A former Rehoboth Beach commissioner, Dewitt said, “I’m really from all over. Connecticut, Florida, California, Baltimore and then Delaware.”
Besides living all over the United States, Dewitt’s work has taken him to some of the most remote places on Earth.
“I write software for NASA. In fact, I just came back from Spitsbergen, islands north of Norway, where the sun was not up the whole time I was there. And it was cold. I have a software package to control a satellite ground station, and NASA and others are installing it throughout the world. So I get to go to very bizarre locations.”
Several years ago, his travels took him to Antarctica.
Dewitt said, “There it was cold, but the sun was up 24 hours a day. The temperatures the first year tended to be around 34 to 36 degrees. The second year I was there they tended to be around 28 and it was overcast. Having 24 hours of sunlight is a little distracting; 24 hours of darkness I found more distracting because you never really know. You wake up wondering, ‘What the hell time is it?’”
He said ground stations are located near the poles because from there, the satellite can be seen more often.
A graduate of California Institute of Technology and UCLA with a degree in computer science, Dewitt got involved with NASA after being hired to do a job in the early 1990s. He’s been steadily growing his business, Dewitt and Associates, ever since.
Aside from an unusual job, Dewitt also has an unusual hobby – playing the bagpipes. His playing usually opens the Rehoboth Beach Farmers Market during the summer.
“I had a bad medical year in 1998. I jokingly say those were the second, third and fourth hospitalizations of my life – the first was when I was born. I had really stopped music,” he said. “After some medical events, I decided it was time to get back to it. First was to pick up guitar. I’m not totally sure how the bagpipes came about except they are a fairly commanding instrument. I actually joined a band in Baltimore, took lessons from them for three or four years before we moved down here full time, and continued to practice.”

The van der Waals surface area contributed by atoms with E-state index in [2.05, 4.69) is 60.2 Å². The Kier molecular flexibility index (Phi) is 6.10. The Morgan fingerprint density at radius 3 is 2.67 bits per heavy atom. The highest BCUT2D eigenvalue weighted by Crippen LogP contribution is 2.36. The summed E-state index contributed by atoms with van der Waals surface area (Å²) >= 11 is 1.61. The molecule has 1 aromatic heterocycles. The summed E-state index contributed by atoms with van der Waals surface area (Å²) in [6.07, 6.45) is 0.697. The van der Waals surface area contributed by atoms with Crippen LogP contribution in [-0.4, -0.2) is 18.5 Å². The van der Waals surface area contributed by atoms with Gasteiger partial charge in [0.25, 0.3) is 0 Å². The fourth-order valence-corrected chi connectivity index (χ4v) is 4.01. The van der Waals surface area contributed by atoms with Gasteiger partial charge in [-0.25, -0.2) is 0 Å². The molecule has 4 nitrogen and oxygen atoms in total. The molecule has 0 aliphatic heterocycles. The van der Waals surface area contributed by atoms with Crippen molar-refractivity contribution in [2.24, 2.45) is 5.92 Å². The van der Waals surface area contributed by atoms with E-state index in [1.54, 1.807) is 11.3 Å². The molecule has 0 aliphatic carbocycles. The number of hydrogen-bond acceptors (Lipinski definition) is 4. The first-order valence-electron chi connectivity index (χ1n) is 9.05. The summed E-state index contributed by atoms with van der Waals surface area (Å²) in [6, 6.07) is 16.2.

He practices the instrument by walking the beach for about an hour from the Henlopen Acres Beach Club to the Henlopen Hotel.
“It annoys fewer people,” Dewitt said of his walking practice.
Dewitt is also a former champion swimmer, a hobby he still continues to this day at the Sussex County YMCA. He swam national competitions in college, and swam at master’s level off and on for years.
“People don’t realize swimming is very hard on your body,” he said.
Dewitt and his wife, Marcia, have been coming to coastal Delaware since the early 1980s and bought a house in Rehoboth in 1987. He served as commissioner in Rehoboth for three-and-a-half years before resigning to move to Henlopen Acres full time. Dewitt ran for commissioner in Henlopen Acres in 2006 and 2007 and is still a fixture at town meetings.
“I just really enjoy the location, love the town and want to make it the best it can be. I think there’s a lot of things we can do yet, and we’ll work to get there,” he said.
Dewitt said work has prevented him from running the last two years and will likely keep him from doing so in the near future. “Next year, if all the business that’s planned comes to pass, I’m probably out of the country two months of the year. Going back to Spitsbergen,” he said.